Race and Medicine

Race and Medicine

Disclosures: Diao reports no relevant financial disclosures. Please see the study for all other authors’ relevant financial disclosures.
September 03, 2021
2 min read
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Cystatin C-based eGFR changes Black patients’ CKD prevalence less than race-free equations

Disclosures: Diao reports no relevant financial disclosures. Please see the study for all other authors’ relevant financial disclosures.
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Cystatin C-based eGFR had the smallest impact on eGFR values for Black patients with chronic kidney disease compared with race-free alternatives for measuring eGFR values, according to a published study.

“Medical centers nationwide are considering race-free equations to improve the reporting of eGFR,” James A. Diao, MD, of the computational health informatic program at Boston Children’s Hospital and the department of biomedical informatics at Harvard Medical School, and colleagues wrote. “Numerous alternatives have been proposed and implemented — including removal of the coefficient for Black race — with substantial implications for guideline-recommended care.”

Diao and colleagues analyzed the data of 4,434 adults collected through the National Health and Nutrition Examination Survey between 1999 and 2002 and calculated cystatin C-based eGFR (eGFRcys) and creatinine-based eGFR (eGFRcr) with and without race as a factor.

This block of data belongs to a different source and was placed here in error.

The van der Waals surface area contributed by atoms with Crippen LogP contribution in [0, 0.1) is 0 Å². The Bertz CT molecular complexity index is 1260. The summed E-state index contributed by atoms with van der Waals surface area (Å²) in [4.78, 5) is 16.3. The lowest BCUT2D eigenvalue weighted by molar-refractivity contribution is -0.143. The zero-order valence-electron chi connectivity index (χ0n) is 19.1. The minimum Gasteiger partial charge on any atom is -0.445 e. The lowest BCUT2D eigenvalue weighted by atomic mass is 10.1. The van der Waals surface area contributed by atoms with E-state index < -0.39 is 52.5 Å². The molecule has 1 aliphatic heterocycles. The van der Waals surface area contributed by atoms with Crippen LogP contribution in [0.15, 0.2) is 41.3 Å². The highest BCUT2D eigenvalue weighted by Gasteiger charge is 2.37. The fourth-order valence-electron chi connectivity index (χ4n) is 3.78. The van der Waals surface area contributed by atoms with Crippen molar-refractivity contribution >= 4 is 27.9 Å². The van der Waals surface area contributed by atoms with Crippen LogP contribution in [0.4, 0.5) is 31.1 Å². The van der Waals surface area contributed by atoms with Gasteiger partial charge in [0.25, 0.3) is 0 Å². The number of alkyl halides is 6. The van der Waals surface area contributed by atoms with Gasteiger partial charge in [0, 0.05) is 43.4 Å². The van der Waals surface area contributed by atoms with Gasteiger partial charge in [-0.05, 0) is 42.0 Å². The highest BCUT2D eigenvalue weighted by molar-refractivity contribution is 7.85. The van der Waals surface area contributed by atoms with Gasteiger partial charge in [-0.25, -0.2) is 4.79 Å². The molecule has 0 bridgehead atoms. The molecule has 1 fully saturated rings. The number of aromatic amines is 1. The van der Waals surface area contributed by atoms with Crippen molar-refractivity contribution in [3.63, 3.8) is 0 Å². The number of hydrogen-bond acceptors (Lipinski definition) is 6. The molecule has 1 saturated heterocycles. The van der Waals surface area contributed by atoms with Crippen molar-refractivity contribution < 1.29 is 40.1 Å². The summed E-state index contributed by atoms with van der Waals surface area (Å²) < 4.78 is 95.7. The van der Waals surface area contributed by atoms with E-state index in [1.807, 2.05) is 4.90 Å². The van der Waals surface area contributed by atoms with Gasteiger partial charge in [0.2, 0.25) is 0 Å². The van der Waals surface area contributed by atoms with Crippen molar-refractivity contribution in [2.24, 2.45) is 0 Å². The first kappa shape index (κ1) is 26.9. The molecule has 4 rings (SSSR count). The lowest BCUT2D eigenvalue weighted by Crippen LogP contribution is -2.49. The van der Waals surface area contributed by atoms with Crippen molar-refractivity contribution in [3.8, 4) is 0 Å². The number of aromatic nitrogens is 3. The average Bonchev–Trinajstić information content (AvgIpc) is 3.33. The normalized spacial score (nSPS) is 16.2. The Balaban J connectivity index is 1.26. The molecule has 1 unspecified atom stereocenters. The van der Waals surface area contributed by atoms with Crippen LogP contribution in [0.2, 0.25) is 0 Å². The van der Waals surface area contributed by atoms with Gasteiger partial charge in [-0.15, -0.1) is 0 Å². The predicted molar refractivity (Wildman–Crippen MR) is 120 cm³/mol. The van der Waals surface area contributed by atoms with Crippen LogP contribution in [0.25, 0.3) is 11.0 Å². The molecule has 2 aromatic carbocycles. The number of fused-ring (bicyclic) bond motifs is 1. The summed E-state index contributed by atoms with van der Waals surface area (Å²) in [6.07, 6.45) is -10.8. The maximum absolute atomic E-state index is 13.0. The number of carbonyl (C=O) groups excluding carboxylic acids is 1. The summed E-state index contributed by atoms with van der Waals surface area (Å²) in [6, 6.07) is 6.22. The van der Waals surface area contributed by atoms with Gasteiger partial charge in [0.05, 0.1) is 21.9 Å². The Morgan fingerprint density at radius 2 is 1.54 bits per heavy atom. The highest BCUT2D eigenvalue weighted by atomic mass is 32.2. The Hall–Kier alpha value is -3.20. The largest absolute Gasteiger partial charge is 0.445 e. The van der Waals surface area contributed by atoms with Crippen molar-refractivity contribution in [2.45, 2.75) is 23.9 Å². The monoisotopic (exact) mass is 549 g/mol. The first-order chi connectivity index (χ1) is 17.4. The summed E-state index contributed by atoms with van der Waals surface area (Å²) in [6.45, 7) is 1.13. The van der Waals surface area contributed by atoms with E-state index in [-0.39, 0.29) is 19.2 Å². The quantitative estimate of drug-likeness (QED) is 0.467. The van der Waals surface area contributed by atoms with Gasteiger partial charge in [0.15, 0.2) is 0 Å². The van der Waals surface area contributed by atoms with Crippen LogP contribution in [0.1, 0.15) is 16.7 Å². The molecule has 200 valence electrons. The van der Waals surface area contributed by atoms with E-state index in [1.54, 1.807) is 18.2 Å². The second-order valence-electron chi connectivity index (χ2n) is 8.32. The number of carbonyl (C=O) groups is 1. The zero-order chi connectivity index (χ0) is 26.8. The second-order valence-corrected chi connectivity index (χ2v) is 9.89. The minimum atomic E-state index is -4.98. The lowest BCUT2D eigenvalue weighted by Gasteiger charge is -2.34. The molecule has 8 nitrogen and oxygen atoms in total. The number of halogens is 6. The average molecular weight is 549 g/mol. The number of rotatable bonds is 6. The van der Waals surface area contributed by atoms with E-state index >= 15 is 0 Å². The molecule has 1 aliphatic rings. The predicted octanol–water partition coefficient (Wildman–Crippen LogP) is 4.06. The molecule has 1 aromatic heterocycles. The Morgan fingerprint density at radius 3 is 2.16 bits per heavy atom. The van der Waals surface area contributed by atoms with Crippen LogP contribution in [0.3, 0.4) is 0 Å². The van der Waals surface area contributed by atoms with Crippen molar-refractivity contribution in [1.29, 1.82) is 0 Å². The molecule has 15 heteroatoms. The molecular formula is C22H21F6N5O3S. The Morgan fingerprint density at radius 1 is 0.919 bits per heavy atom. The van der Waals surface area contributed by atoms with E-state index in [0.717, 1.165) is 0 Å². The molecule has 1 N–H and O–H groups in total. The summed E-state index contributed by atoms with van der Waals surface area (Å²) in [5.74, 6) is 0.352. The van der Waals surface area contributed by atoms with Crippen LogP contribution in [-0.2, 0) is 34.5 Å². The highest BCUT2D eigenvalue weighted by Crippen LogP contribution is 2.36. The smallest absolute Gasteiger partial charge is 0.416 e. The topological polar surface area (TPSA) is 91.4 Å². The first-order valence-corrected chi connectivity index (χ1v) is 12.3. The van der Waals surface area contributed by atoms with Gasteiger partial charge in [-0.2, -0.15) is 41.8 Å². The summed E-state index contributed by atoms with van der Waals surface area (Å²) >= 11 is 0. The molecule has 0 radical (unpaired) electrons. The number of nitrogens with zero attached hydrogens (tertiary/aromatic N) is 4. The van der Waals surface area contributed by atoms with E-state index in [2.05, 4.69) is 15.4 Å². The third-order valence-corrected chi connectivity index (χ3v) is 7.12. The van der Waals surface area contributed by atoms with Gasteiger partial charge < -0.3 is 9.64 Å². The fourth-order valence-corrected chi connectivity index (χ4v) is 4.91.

With eGFRcys, CKD prevalence changed the least (0.7%) and had the smallest average change in eGFR (–0.8; 95% CI, –2.6 to 0.2 mL/min per 1.73 m2) among Black participants compared with race-free and race-blended equations. The smallest difference in CKD prevalence between Black patients and patients categorized as “white/other” occurred with eGFRcys (3.7%) compared with other race-free equations (6.1% to 7.4%).

Cystatin C- and creatinine-based eGFR (eGFRcr-cys) had the highest eGFR values when compared with common eGFR equations.

Decreasing the race coefficient for CKD Epidemiology Consortium eGFR from 100% to 0% “if Black” increased CKD prevalence in Black participants from 17.7% to 20.4% and the proportion of Black adults with eGFR less than 60 mL/min per 1.73 m2 (5.7% to 9.4%), less than 45 mL/min per 1.73 m2 (2.5% to 3.8%) and less than 30 mL/min per 1.73 m2 (1.3% to 1.6%). It also created a larger average change from eGFRcr-cys for Black participants (–18.8; 95% CI, –20.3 to –17.5 mL/min per 1.73 m2) than participants of other races when assigned as 100% “if Black” (10; 95% CI, 8.8 to 11.4). With the Modification of Diet in Renal Study eGFRcr, a similar effect occurred.

The study was limited by potential nonrepresentation of earlier cohorts and absence of measured GFR data, according to researchers.

Diao and colleagues emphasized the significance of systemic racism and population shifts in eGFR when examining diagnosis, management and outcomes of CKD among Black individuals, suggesting future studies should further examine race-free equations.

“Beyond social determinants of kidney disease, improved race-free equations may also consider genetic factors (eg, APOL1), although their clinical utility is unclear,” they wrote. “In the meantime, further studies should investigate and compare accuracies of currently available race-free equations using mGFR collected from diverse populations.”